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O'Connor's Plea For Funding For Women's Football Still Echoes Ahead Of New Season

O'Connor's Plea For Funding For Women's Football Still Echoes Ahead Of New Season
Gina Bagnulo
By Gina Bagnulo Updated
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Women’s football has begun to thrive in Ireland and with it, the FAI's Women’s National League (WNL) is building momentum.

With the competition set to begin in early March, teams within the Women’s National League are preparing to take their shot at glory on the pitch. Last summer's World Cup was a shot in the arm for women's football in Ireland. The winter transfer window has seen WNL players like Tara O'Hanlon make the move to high-profile clubs. Those who once played in the league rise to unprecedented heights in England, Scotland and more. 

The year 2023 has brought the visibility of Irish women’s football into question. Due to the success of Irish players on the international stage, many believe that more should be done on the home front to ensure the complete professionalisation of Irish women’s football in the WNL. 

This sentiment is felt most prevalently amongst coaches and players within the league. 

SEE ALSO: Erin McLaughlin Eyeing More Success In 2024, For Club And Country

Ciaran Kilduff: 'the league is doing their best but they need more' 

Athlone Town manager Ciaran Kilduff had a successful maiden season in the midlands. Athlone Town AFC were crowned WFAI champions when they triumphed against Shelbourne 4-3 in penalties back in November 2023. 

Kilduff hopes to build on last year’s success this season. Speaking to Balls.ie at the WNL media launch event, he said:

“We’re in a good place obviously, the season ended very well for us, we got the WFAI cup and then obviously finished the league campaign very well as well.” 

So we can probably try to carry on where we left off but look, we’ve obviously lost 1 or 2 and brought in 2 or 3 players as well. So we’re still probably a work in progress with a bit to go, probably to catch up with the teams, we finished 17 points behind Peamount in the league and we’re trying to close that gap the best we can.”

“But I think we’re working hard, the club has obviously backed us very well for the season, the players are back training hard so yeah we’re in good shape for the first week of February, we’re ticking along okay.” 

Even though their November win was a moment for celebration, the club's Director of Football Michael O’Connor used the victory as an opportunity to voice his concern over the state of the public perception of women’s football by governing bodies. 

O’Connor told FinalWhistle.ie:


“We have athletes coming through, these are not just girls kicking a ball they’re athletes, they give up their time three times a week to train, play, our underage has to be funded by them or their parents.” 

“And we have great representative on the Irish underage teams that are quite successful, but no funding from the government to the League of Ireland”.


Kilduff expressed support for the words of his counterpart.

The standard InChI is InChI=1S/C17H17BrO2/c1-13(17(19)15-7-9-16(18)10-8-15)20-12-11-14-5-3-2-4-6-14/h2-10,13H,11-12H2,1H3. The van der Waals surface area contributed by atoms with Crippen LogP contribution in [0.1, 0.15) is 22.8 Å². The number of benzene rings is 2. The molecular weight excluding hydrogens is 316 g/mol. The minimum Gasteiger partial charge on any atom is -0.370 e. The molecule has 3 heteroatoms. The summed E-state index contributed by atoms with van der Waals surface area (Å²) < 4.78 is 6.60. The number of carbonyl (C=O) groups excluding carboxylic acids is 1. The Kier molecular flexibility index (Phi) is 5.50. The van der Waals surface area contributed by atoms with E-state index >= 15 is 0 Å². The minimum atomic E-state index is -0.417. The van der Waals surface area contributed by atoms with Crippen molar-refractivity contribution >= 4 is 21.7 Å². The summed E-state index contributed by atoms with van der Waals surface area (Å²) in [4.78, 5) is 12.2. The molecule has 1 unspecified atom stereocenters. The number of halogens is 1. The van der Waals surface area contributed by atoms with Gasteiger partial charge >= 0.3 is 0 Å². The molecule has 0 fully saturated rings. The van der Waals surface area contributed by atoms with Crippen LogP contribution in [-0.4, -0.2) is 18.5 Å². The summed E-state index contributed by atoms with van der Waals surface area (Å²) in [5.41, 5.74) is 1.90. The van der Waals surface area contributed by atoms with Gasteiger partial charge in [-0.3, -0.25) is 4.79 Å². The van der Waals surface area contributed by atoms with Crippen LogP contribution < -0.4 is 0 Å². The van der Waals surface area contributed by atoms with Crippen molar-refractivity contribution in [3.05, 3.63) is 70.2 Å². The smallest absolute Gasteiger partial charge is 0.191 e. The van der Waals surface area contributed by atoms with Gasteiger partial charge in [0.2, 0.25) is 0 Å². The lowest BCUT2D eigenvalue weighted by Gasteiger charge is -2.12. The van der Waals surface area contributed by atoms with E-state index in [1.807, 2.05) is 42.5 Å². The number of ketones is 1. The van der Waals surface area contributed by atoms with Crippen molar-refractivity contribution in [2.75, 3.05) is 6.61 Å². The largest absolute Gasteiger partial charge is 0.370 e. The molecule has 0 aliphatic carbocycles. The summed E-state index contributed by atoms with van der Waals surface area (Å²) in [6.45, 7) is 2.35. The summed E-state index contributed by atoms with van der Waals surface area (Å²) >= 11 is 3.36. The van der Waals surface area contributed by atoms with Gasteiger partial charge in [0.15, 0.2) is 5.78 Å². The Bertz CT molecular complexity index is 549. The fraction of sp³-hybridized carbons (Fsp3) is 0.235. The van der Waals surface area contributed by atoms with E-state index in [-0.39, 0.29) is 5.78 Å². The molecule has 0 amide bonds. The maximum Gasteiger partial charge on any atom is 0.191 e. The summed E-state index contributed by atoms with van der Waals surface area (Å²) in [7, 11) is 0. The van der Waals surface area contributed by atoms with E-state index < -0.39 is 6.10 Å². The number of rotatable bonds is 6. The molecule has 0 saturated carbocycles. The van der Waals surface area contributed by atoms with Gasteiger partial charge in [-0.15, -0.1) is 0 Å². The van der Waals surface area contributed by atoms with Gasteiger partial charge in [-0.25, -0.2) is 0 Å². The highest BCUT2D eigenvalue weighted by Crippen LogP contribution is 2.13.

“I think Michael used the opportunity to voice his concerns and I think it probably struck a chord with a lot of people. Listen, men or women in this country, we’re always looking for more for soccer, it’s the biggest sport in the world and we want it to be back and I just think now, I’ve said it enough times, I think the league is doing their best but they probably need more.”

Kilduff went on to say, “I think Michael’s biggest right was the government intervention of it and trying to get more funding because I think that the term they used was ‘drowning’. It’s easy for me, I’m on the training pitch, I don’t know the logistics or the reality of the budgets and stuff behind there, or how expensive it is to run both the men and the women’s teams. But listen, we’re always going to look for more for our players, being me as a manager, my job is to pick the team, I don’t really go into that area but you can see as a whole that the league needs more and hopefully slowly but surely we’re getting there.” 

Áine O’Gorman on professionalism in the Irish women's  game

Another person that has spent her career fighting for the professionalisation of women’s football is former Ireland international and current Shamrock Rovers player, Áine O’Gorman. 


With the English Women’s Super League (WSL) having recently become fully professional as well as O’Gorman’s Shamrock Rovers, she plans to push professionalisation to be the case for all Irish clubs within the WNL. 

“I think it’s obviously great that Shamrock Rovers is a professional club now and I’d really like to see more clubs follow suit. I hope the appetite’s out there for it and that the FAI continue to push that standard”, she told Balls.ie at the LOI launch event. 

O’Gorman notably retired from international football in 2023 following Ireland’s debut in the World Cup, but her career isn’t over just yet. She explained what’s in store for her at Rovers. 


“I just took a step back, it obviously wasn’t an easy decision but I went out on a high after the World Cup so yeah I’m just fully focused now on giving my all to club football this season and obviously trying to help the younger players through. Yeah that’s where it’s at, after football hopefully I’ll be able to give back in a coaching capacity.” 

Both O’Gorman and Kilduff show that women’s football, while not completely funded or professionalised in Ireland, is a serious consideration and will have to be properly established given the undeniable talent that has been coming out of the WNL in recent years.


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